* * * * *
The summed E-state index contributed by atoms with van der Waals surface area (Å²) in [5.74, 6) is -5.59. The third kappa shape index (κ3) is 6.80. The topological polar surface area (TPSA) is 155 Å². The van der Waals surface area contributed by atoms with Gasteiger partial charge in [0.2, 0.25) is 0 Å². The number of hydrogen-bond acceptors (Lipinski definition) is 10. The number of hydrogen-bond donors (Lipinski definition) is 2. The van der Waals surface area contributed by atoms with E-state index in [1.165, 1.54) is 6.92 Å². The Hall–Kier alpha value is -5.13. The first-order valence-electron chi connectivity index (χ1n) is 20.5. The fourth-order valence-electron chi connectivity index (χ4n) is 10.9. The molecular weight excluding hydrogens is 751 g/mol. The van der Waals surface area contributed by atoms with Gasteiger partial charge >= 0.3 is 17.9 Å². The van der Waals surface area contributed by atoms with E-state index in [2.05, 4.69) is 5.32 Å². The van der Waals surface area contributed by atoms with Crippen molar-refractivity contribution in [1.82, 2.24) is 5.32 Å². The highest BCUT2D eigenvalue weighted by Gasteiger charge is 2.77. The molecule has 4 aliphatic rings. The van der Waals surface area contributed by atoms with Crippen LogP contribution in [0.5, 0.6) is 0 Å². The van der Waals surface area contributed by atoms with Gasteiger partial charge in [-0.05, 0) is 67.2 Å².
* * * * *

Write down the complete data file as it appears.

The summed E-state index contributed by atoms with van der Waals surface area (Å²) in [5.74, 6) is -5.59. The third kappa shape index (κ3) is 6.80. The topological polar surface area (TPSA) is 155 Å². The van der Waals surface area contributed by atoms with Gasteiger partial charge in [0.2, 0.25) is 0 Å². The number of hydrogen-bond acceptors (Lipinski definition) is 10. The number of hydrogen-bond donors (Lipinski definition) is 2. The van der Waals surface area contributed by atoms with E-state index in [1.165, 1.54) is 6.92 Å². The Hall–Kier alpha value is -5.13. The first-order valence-electron chi connectivity index (χ1n) is 20.5. The fourth-order valence-electron chi connectivity index (χ4n) is 10.9. The molecular weight excluding hydrogens is 751 g/mol. The van der Waals surface area contributed by atoms with Gasteiger partial charge >= 0.3 is 17.9 Å². The van der Waals surface area contributed by atoms with E-state index in [2.05, 4.69) is 5.32 Å². The van der Waals surface area contributed by atoms with Crippen molar-refractivity contribution in [1.82, 2.24) is 5.32 Å². The highest BCUT2D eigenvalue weighted by Gasteiger charge is 2.77. The molecule has 4 aliphatic rings. The van der Waals surface area contributed by atoms with Crippen LogP contribution in [0.5, 0.6) is 0 Å². The van der Waals surface area contributed by atoms with Gasteiger partial charge in [-0.05, 0) is 67.2 Å².